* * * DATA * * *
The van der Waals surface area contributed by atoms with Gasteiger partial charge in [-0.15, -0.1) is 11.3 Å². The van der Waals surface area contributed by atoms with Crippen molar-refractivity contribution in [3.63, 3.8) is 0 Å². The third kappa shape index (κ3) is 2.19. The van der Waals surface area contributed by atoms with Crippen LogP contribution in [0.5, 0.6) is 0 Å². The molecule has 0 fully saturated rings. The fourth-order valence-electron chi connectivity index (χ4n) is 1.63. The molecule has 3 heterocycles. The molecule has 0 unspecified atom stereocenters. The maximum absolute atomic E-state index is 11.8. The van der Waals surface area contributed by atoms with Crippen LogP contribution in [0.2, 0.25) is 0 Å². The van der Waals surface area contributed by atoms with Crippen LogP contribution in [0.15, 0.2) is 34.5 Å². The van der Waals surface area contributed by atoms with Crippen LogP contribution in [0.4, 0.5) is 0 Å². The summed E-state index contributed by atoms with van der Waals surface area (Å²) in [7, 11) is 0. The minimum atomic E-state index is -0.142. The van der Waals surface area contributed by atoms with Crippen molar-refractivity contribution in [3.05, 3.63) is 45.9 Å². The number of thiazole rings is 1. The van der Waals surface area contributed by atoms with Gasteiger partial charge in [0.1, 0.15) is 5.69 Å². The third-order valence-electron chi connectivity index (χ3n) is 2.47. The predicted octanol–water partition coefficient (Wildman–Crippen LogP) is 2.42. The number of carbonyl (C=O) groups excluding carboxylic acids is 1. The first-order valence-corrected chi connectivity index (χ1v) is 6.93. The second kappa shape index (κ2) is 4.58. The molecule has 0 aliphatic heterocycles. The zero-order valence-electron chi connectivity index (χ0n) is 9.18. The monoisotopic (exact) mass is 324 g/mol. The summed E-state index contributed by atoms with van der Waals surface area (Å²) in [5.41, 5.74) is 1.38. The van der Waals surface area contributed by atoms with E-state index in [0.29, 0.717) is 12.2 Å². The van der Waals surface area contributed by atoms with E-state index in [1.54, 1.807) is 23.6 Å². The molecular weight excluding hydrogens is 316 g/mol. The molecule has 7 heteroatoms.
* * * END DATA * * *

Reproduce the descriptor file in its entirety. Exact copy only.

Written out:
The van der Waals surface area contributed by atoms with Gasteiger partial charge in [-0.15, -0.1) is 11.3 Å². The van der Waals surface area contributed by atoms with Crippen molar-refractivity contribution in [3.63, 3.8) is 0 Å². The third kappa shape index (κ3) is 2.19. The van der Waals surface area contributed by atoms with Crippen LogP contribution in [0.5, 0.6) is 0 Å². The molecule has 0 fully saturated rings. The fourth-order valence-electron chi connectivity index (χ4n) is 1.63. The molecule has 3 heterocycles. The molecule has 0 unspecified atom stereocenters. The maximum absolute atomic E-state index is 11.8. The van der Waals surface area contributed by atoms with Crippen LogP contribution in [0.2, 0.25) is 0 Å². The van der Waals surface area contributed by atoms with Crippen LogP contribution in [0.15, 0.2) is 34.5 Å². The van der Waals surface area contributed by atoms with Crippen LogP contribution in [0.4, 0.5) is 0 Å². The summed E-state index contributed by atoms with van der Waals surface area (Å²) in [7, 11) is 0. The minimum atomic E-state index is -0.142. The van der Waals surface area contributed by atoms with Crippen molar-refractivity contribution in [3.05, 3.63) is 45.9 Å². The number of thiazole rings is 1. The van der Waals surface area contributed by atoms with Gasteiger partial charge in [0.1, 0.15) is 5.69 Å². The third-order valence-electron chi connectivity index (χ3n) is 2.47. The predicted octanol–water partition coefficient (Wildman–Crippen LogP) is 2.42. The number of carbonyl (C=O) groups excluding carboxylic acids is 1. The first-order valence-corrected chi connectivity index (χ1v) is 6.93. The second kappa shape index (κ2) is 4.58. The molecule has 0 aliphatic heterocycles. The zero-order valence-electron chi connectivity index (χ0n) is 9.18. The monoisotopic (exact) mass is 324 g/mol. The summed E-state index contributed by atoms with van der Waals surface area (Å²) in [5.41, 5.74) is 1.38. The van der Waals surface area contributed by atoms with E-state index in [0.29, 0.717) is 12.2 Å². The van der Waals surface area contributed by atoms with E-state index in [1.54, 1.807) is 23.6 Å². The molecular weight excluding hydrogens is 316 g/mol. The molecule has 7 heteroatoms.